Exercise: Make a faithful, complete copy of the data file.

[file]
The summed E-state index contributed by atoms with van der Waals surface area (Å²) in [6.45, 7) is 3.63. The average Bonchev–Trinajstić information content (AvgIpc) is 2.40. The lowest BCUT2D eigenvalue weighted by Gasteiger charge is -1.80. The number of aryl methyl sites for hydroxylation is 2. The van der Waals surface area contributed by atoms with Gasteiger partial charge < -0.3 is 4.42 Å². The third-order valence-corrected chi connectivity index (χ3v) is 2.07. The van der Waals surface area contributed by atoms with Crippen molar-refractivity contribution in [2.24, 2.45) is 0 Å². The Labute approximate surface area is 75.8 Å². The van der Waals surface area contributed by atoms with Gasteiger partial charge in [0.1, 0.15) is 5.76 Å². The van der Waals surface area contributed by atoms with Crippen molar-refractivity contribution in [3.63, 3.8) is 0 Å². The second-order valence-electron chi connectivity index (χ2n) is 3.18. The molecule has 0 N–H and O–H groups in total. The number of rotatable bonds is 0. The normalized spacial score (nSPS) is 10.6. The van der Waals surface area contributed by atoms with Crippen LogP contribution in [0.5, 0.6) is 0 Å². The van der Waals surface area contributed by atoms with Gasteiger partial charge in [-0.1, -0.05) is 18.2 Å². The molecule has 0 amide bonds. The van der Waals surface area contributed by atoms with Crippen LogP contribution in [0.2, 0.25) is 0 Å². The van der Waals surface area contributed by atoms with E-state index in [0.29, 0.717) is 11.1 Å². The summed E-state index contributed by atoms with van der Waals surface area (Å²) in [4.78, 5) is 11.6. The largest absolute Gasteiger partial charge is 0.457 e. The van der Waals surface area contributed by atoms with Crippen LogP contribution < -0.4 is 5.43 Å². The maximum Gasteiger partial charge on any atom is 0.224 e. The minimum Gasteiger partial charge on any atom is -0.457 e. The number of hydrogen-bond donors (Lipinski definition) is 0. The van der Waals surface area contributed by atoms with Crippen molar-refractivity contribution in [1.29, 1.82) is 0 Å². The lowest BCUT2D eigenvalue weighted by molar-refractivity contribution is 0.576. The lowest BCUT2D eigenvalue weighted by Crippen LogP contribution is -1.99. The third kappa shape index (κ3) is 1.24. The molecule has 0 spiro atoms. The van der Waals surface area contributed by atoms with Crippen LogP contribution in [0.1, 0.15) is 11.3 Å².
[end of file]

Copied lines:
The summed E-state index contributed by atoms with van der Waals surface area (Å²) in [6.45, 7) is 3.63. The average Bonchev–Trinajstić information content (AvgIpc) is 2.40. The lowest BCUT2D eigenvalue weighted by Gasteiger charge is -1.80. The number of aryl methyl sites for hydroxylation is 2. The van der Waals surface area contributed by atoms with Gasteiger partial charge < -0.3 is 4.42 Å². The third-order valence-corrected chi connectivity index (χ3v) is 2.07. The van der Waals surface area contributed by atoms with Crippen molar-refractivity contribution in [2.24, 2.45) is 0 Å². The Labute approximate surface area is 75.8 Å². The van der Waals surface area contributed by atoms with Gasteiger partial charge in [0.1, 0.15) is 5.76 Å². The van der Waals surface area contributed by atoms with Crippen molar-refractivity contribution in [3.63, 3.8) is 0 Å². The second-order valence-electron chi connectivity index (χ2n) is 3.18. The molecule has 0 N–H and O–H groups in total. The number of rotatable bonds is 0. The normalized spacial score (nSPS) is 10.6. The van der Waals surface area contributed by atoms with Crippen LogP contribution in [0.5, 0.6) is 0 Å². The van der Waals surface area contributed by atoms with Gasteiger partial charge in [-0.1, -0.05) is 18.2 Å². The molecule has 0 amide bonds. The van der Waals surface area contributed by atoms with Crippen LogP contribution in [0.2, 0.25) is 0 Å². The van der Waals surface area contributed by atoms with E-state index in [0.29, 0.717) is 11.1 Å². The summed E-state index contributed by atoms with van der Waals surface area (Å²) in [4.78, 5) is 11.6. The largest absolute Gasteiger partial charge is 0.457 e. The van der Waals surface area contributed by atoms with Crippen LogP contribution < -0.4 is 5.43 Å². The maximum Gasteiger partial charge on any atom is 0.224 e. The minimum Gasteiger partial charge on any atom is -0.457 e. The number of hydrogen-bond donors (Lipinski definition) is 0. The van der Waals surface area contributed by atoms with Crippen molar-refractivity contribution in [1.29, 1.82) is 0 Å². The lowest BCUT2D eigenvalue weighted by molar-refractivity contribution is 0.576. The lowest BCUT2D eigenvalue weighted by Crippen LogP contribution is -1.99. The third kappa shape index (κ3) is 1.24. The molecule has 0 spiro atoms. The van der Waals surface area contributed by atoms with Crippen LogP contribution in [0.1, 0.15) is 11.3 Å².